America leads the world in mass shootings. Why? Here's everything you need to know:

Are mass shootings becoming more common?
Without a doubt, although their prevalence depends on how mass shootings are defined. A recent Harvard University analysis that combined FBI data with other statistics concluded that since 2011, the frequency of mass attacks has tripled. But the commonly used definition — at least four people shot dead in a public place — would exclude last month's shooting on live TV in Roanoke, Virginia, which left two dead and one injured, as well as last month's movie theater shooting in Lafayette, Louisiana, in which two were killed and nine survived gunshot wounds. Under a broader definition including all shooting deaths of four or more people, USA Today counted 346 mass shootings over a 17-year period, with 1,697 victims — about 20 a year. A still broader definition used by ShootingTracker, a crowdsourced website, counts all attacks in which four or more people are shot, whether or not they're killed. In the first 239 days of this year, the site recorded 249 mass shootings. "It's a bigger problem today than it was a decade ago, and it may be a bigger problem in the future," said University of Alabama criminal justice professor Adam Lankford, who just completed a study on mass shootings.

How does the U.S. compare with other countries?
We are by far the world leader in this gruesome category. Mass shootings do occur in other developed nations — the worst ever was in Norway in 2011, when far-right fanatic Anders Behring Breivik shot dead 67 people and killed 10 more with bombs. But they're much rarer. In his new study, Lankford found that while the U.S. accounts for just 5 percent of the global population, it has 31 percent of all public mass shootings in which at least four people are killed. The U.S. has five times the number of mass shootings as the next-highest country on the list, the Philippines. Why? There are many factors, but the most obvious one is the U.S.'s unique gun culture. The U.S. easily has the most guns per capita of any country in the world. With an estimated 310 million guns in circulation — roughly one for every American — and lax gun laws in many states, it's not hard for delusional or vengeful people to procure a semiautomatic handgun or rifle.

What drives the shooters?
Revenge over real and imagined slights, the desire for attention and fame, the delusions of mental illness — all can play a role. Almost all mass shooters are male, and about 64 percent are white, 16 percent black, and 9 percent Asian, according to a Mother Jones study. Only 23 percent have been treated for mental illness. After studying dozens of mass shootings, Lankford concluded that the American dream itself may contribute to the frequency of these killings. Americans, he says, are told that with hard work, anyone can be wealthy and successful. When success fails to materialize and men find themselves on the margins of society, they feel cheated, emasculated, and hopeless. "They are in real pain," Lankford says, "but they're eager to blame that pain on those around them."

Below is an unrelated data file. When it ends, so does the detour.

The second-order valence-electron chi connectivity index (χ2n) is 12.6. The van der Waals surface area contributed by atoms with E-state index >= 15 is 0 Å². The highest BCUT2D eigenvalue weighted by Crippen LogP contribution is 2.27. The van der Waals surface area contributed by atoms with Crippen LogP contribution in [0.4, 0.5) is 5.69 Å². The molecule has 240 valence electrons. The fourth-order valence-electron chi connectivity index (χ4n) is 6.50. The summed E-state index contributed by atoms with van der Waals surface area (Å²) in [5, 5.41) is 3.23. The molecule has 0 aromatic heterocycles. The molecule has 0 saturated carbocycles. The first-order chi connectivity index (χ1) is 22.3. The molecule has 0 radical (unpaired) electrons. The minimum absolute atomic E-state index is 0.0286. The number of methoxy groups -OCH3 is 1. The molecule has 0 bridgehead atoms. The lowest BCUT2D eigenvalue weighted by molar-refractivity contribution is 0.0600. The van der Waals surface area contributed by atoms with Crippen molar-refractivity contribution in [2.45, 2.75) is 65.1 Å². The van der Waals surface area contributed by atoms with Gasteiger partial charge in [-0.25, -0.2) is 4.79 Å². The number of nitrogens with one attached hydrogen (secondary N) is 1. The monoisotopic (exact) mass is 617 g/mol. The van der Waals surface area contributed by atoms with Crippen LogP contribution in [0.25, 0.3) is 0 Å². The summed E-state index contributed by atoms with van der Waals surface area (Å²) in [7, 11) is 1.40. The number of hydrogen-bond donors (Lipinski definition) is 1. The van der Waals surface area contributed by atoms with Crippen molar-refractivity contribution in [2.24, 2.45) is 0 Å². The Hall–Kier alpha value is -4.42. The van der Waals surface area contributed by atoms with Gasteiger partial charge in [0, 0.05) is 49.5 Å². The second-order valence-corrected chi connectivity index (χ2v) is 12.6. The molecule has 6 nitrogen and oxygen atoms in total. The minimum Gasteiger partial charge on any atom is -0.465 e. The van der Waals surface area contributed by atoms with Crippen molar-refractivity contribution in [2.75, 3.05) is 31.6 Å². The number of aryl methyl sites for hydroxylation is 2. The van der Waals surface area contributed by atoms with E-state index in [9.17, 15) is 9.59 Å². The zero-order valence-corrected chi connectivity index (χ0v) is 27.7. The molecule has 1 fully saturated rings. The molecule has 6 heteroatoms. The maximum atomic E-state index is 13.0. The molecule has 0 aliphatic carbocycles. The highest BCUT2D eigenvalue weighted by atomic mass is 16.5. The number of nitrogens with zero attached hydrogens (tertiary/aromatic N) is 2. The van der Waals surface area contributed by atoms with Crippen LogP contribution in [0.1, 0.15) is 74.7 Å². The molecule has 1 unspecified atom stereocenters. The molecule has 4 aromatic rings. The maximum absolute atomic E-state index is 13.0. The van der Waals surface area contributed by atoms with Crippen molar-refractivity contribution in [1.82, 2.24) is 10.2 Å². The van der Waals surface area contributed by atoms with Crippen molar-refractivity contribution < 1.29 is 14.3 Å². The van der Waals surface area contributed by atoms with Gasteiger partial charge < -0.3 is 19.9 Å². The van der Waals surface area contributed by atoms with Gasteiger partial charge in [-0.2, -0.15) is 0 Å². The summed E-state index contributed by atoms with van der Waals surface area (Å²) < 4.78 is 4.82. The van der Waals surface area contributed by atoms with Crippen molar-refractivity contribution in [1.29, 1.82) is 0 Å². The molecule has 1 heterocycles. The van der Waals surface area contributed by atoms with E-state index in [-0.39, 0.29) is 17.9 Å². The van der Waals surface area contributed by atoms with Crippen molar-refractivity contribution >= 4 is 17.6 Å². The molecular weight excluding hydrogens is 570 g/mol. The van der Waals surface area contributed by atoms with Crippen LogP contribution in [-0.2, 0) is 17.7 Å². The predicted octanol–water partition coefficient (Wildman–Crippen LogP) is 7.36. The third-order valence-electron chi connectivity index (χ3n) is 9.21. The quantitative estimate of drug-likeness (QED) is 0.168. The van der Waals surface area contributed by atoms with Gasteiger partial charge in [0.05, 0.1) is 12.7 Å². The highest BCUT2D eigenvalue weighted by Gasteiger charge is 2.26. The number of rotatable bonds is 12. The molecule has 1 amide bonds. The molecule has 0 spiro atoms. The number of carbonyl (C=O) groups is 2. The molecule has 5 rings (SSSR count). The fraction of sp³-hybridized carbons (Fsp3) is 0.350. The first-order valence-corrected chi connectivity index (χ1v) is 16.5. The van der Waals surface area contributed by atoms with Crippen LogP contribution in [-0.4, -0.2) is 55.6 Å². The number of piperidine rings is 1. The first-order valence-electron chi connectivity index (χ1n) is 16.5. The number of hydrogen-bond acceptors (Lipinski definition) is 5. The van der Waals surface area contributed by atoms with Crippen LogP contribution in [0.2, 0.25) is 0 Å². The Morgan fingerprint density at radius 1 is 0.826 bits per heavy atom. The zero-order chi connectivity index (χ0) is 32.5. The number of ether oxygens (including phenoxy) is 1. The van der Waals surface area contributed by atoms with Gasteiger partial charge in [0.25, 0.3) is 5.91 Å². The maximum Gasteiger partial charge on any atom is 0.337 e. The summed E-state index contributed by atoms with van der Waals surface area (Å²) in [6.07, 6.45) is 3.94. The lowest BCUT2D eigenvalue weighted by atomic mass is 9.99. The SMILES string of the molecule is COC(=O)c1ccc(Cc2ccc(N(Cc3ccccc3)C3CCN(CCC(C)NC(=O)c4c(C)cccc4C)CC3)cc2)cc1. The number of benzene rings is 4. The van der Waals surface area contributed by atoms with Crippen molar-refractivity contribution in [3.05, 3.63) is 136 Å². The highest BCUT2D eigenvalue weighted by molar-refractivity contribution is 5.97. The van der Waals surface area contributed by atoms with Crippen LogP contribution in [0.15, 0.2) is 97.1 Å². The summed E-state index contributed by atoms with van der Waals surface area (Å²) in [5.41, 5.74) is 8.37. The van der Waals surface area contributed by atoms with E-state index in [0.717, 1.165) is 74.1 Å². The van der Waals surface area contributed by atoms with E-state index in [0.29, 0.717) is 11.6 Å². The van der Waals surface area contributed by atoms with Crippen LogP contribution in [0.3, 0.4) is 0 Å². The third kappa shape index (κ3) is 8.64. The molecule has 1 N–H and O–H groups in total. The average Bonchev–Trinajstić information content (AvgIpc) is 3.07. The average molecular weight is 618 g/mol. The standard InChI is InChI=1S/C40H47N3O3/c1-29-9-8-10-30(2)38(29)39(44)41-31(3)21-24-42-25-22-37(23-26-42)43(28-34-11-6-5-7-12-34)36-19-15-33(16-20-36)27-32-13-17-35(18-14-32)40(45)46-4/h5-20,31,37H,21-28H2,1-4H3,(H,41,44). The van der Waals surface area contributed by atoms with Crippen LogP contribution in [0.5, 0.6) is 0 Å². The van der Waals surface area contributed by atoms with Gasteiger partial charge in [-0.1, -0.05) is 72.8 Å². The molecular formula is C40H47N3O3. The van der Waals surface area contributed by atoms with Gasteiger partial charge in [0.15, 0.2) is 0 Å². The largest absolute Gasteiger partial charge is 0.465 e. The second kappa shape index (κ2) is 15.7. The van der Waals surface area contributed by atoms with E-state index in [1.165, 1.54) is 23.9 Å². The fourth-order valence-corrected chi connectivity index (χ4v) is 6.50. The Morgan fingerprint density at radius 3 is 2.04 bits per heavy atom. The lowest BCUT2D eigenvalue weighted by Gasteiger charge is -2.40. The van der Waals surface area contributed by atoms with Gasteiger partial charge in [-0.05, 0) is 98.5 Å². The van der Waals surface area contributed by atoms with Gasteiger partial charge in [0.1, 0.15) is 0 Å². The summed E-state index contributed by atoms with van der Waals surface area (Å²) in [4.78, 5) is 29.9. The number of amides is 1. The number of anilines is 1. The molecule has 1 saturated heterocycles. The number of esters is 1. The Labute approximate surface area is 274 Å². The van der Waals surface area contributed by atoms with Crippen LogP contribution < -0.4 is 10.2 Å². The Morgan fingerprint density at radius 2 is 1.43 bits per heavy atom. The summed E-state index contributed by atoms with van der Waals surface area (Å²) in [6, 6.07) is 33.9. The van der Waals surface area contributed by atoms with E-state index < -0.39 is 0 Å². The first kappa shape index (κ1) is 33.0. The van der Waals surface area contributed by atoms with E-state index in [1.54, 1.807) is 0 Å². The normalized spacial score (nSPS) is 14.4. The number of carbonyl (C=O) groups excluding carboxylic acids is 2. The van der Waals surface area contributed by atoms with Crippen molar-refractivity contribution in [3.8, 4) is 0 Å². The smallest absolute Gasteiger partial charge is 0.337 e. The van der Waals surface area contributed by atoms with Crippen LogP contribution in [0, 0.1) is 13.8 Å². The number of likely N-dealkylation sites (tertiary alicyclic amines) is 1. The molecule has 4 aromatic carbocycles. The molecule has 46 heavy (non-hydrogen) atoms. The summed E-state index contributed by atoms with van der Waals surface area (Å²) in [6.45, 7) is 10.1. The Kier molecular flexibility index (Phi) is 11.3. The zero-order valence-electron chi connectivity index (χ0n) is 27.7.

Why do they turn to violence?
Killing former colleagues, schoolmates, or groups of strangers in a final, suicidal spasm serves not only as an act of revenge but as a way of forcing the world to be aware of the killer's inner torment. These very public attacks also give the killer the fame that eluded him in his failed life. "They fantasize about going out in a blaze of glory," says Lankford. In the U.S., he notes, "fame is revered as an end unto itself," even when the notoriety is negative.

So mass killings cause more mass killings?
The evidence strongly points to that conclusion. Some researchers, in fact, believe the U.S. suffers from "a contagion" of these attacks. "National news media attention is like a 'vector' that reaches people who are vulnerable," said Arizona State University researcher Sherry Towers. These disaffected people can be "infected" by the attention other angry, disturbed people get by becoming mass killers. Before he shot dead 20 young children and six adults at Sandy Hook Elementary School in 2012, Adam Lanza created a 7-by-4-foot spreadsheet documenting the names, body counts, and weapons from previous mass murders. "It sounded like a doctoral thesis," one law enforcement veteran said.

Can anything be done?
Many proposals have been made, including reducing the availability of guns and high-capacity magazines, and identifying and treating mentally ill people who are prone to violence. All the proposed solutions might reduce attacks to a modest degree, but all face strong political, legal, and logistical obstacles to being enacted. Lankford believes the viral contagion of mass shootings is now deeply embedded in a culture steeped in guns, fame, and alienated men, and is unlikely to abate any time soon. "It's the dark side of American exceptionalism," he says.

The mental health 'solution'
Mass shootings are often blamed on failures in the mental health system. More than half of mass shooters, researchers have found, have some symptoms of mental illness, ranging from simple depression to paranoia and schizophrenia. But less than 1 in 4 of them have sought mental health treatment. Jeffrey Swanson, a medical sociologist at Duke University, points out that millions of Americans have some form of mental illness. How do you decide who's going to snap? "The vast majority of people with mental illness are not violent and never will be," Swanson says. "We can't go out and lock up all the socially awkward young men in the world." Jonathan Metzl, a sociologist who has studied mass shootings, says it's folly to believe that most mass shooters could be forced into involuntary psychiatric treatment before they act. "There is no one diagnosis that's linked to mass shootings," he says, "so there's no psychiatric test that can prevent a mass shooting. They're very hard to predict."